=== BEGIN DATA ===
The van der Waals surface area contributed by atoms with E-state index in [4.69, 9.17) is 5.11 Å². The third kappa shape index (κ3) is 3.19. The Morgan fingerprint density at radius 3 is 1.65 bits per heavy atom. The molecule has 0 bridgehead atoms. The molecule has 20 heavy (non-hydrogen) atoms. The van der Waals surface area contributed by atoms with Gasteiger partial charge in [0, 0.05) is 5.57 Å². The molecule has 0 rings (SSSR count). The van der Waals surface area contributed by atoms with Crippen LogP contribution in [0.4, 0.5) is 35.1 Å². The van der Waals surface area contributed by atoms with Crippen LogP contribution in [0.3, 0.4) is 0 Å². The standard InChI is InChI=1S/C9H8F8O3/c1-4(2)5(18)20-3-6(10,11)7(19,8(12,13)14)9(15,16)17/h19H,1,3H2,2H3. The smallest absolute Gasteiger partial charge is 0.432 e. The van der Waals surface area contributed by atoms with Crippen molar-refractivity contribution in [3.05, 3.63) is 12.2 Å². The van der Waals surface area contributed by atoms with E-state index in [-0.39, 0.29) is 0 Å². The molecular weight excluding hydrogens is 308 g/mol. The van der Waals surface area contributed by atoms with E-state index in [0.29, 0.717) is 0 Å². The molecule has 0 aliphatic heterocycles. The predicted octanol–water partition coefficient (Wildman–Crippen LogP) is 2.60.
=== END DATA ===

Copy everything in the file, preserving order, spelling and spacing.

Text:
The van der Waals surface area contributed by atoms with E-state index in [4.69, 9.17) is 5.11 Å². The third kappa shape index (κ3) is 3.19. The Morgan fingerprint density at radius 3 is 1.65 bits per heavy atom. The molecule has 0 bridgehead atoms. The molecule has 20 heavy (non-hydrogen) atoms. The van der Waals surface area contributed by atoms with Gasteiger partial charge in [0, 0.05) is 5.57 Å². The molecule has 0 rings (SSSR count). The van der Waals surface area contributed by atoms with Crippen LogP contribution in [0.4, 0.5) is 35.1 Å². The van der Waals surface area contributed by atoms with Crippen LogP contribution in [0.3, 0.4) is 0 Å². The standard InChI is InChI=1S/C9H8F8O3/c1-4(2)5(18)20-3-6(10,11)7(19,8(12,13)14)9(15,16)17/h19H,1,3H2,2H3. The smallest absolute Gasteiger partial charge is 0.432 e. The van der Waals surface area contributed by atoms with Crippen molar-refractivity contribution in [3.05, 3.63) is 12.2 Å². The van der Waals surface area contributed by atoms with E-state index in [-0.39, 0.29) is 0 Å². The molecular weight excluding hydrogens is 308 g/mol. The van der Waals surface area contributed by atoms with E-state index in [0.29, 0.717) is 0 Å². The molecule has 0 aliphatic heterocycles. The predicted octanol–water partition coefficient (Wildman–Crippen LogP) is 2.60.